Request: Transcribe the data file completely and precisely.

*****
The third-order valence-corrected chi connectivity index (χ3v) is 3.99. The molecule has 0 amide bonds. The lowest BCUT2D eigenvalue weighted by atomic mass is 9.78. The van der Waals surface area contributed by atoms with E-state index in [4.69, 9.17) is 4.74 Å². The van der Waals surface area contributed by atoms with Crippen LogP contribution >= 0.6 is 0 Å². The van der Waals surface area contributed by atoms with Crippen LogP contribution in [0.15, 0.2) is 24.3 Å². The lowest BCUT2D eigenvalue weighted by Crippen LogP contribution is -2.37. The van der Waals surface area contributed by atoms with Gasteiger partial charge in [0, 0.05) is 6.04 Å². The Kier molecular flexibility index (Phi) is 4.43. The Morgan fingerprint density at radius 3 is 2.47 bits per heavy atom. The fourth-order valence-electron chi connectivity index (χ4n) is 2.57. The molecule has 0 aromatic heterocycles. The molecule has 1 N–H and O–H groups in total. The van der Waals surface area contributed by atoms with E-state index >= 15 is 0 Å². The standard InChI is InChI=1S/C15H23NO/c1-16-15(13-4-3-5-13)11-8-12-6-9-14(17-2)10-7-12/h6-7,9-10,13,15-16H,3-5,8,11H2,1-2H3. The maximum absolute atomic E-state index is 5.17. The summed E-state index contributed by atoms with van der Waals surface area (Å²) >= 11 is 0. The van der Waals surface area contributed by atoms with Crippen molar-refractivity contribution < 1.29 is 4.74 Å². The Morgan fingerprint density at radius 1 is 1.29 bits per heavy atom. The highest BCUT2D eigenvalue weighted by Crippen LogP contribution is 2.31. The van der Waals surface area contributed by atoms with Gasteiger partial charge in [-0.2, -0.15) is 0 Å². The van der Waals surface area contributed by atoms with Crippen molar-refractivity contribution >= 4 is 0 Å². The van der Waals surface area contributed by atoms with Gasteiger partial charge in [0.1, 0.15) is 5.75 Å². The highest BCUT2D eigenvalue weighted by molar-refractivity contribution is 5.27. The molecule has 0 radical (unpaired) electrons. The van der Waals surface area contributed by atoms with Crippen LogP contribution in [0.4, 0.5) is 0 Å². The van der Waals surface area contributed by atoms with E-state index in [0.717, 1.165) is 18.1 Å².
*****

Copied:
The third-order valence-corrected chi connectivity index (χ3v) is 3.99. The molecule has 0 amide bonds. The lowest BCUT2D eigenvalue weighted by atomic mass is 9.78. The van der Waals surface area contributed by atoms with E-state index in [4.69, 9.17) is 4.74 Å². The van der Waals surface area contributed by atoms with Crippen LogP contribution >= 0.6 is 0 Å². The van der Waals surface area contributed by atoms with Crippen LogP contribution in [0.15, 0.2) is 24.3 Å². The lowest BCUT2D eigenvalue weighted by Crippen LogP contribution is -2.37. The van der Waals surface area contributed by atoms with Gasteiger partial charge in [0, 0.05) is 6.04 Å². The Kier molecular flexibility index (Phi) is 4.43. The Morgan fingerprint density at radius 3 is 2.47 bits per heavy atom. The fourth-order valence-electron chi connectivity index (χ4n) is 2.57. The molecule has 0 aromatic heterocycles. The molecule has 1 N–H and O–H groups in total. The van der Waals surface area contributed by atoms with E-state index >= 15 is 0 Å². The standard InChI is InChI=1S/C15H23NO/c1-16-15(13-4-3-5-13)11-8-12-6-9-14(17-2)10-7-12/h6-7,9-10,13,15-16H,3-5,8,11H2,1-2H3. The maximum absolute atomic E-state index is 5.17. The summed E-state index contributed by atoms with van der Waals surface area (Å²) >= 11 is 0. The van der Waals surface area contributed by atoms with Crippen molar-refractivity contribution < 1.29 is 4.74 Å². The Morgan fingerprint density at radius 1 is 1.29 bits per heavy atom. The highest BCUT2D eigenvalue weighted by Crippen LogP contribution is 2.31. The van der Waals surface area contributed by atoms with Gasteiger partial charge in [-0.2, -0.15) is 0 Å². The van der Waals surface area contributed by atoms with Crippen molar-refractivity contribution >= 4 is 0 Å². The van der Waals surface area contributed by atoms with Gasteiger partial charge in [0.1, 0.15) is 5.75 Å². The highest BCUT2D eigenvalue weighted by molar-refractivity contribution is 5.27. The molecule has 0 radical (unpaired) electrons. The van der Waals surface area contributed by atoms with Crippen LogP contribution in [0.4, 0.5) is 0 Å². The van der Waals surface area contributed by atoms with E-state index in [0.717, 1.165) is 18.1 Å².